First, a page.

If a Brazilian fund administrator can successfully gather this information from its limited partner and the investment structure complies with the substantive conditions outlined in the beginning of this article, in principle the tax authorities should not have grounds to assess penalties against fund administrators or impose the 35% tax rate. Nevertheless, such a certification process would certainly create additional costs for fund administrators that will ultimately be borne by the investors, especially while there is no certainty regarding whether the tax authorities will accept such an approach.
- Resolution No. 4,373 of the Brazilian Monetary Council.
- These three main requirements are as follows: (i) No single investor may hold, individually or in the aggregate with affiliates, 40% or more of the FIP's quotas or the right to receive an amount greater than 40% of the total income of the FIP; (ii) except for Brazilian federal bonds, the FIP cannot hold bonds in an amount greater than 5% of the FIP's net assets; and (iii) the FIP must hold at least 67% of its net equity in the form of shares, convertible debentures, and warrants issued by Brazilian corporations. In addition, in order to benefit from the 0% rate, the investors shall not be resident in tax haven jurisdictions. The FIP must also register with the CVM.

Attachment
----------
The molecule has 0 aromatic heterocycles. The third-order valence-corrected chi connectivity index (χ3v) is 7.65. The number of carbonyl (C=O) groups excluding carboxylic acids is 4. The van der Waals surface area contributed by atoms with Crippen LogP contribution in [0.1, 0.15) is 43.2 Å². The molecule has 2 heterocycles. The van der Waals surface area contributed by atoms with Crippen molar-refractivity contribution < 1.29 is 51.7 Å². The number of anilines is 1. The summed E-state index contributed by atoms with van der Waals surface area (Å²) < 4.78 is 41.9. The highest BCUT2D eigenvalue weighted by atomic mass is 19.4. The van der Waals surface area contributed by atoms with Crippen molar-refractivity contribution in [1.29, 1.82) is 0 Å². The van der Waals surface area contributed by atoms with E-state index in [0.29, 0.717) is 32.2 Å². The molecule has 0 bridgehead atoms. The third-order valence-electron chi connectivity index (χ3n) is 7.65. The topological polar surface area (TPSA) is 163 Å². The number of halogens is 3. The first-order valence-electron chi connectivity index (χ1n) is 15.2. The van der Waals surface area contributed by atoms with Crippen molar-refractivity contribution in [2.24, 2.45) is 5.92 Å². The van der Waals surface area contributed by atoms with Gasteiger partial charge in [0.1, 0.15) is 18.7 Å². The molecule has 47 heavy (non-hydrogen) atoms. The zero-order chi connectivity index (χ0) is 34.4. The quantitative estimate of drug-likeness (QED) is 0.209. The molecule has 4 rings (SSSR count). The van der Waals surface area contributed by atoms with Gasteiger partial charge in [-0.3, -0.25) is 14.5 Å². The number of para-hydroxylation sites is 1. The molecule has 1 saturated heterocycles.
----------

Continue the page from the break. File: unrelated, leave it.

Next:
- Ruling CVM No. 560/2015.
- Normative Ruling RFB No. 1.634/16, replaced by Normative Ruling No. 1.863/18.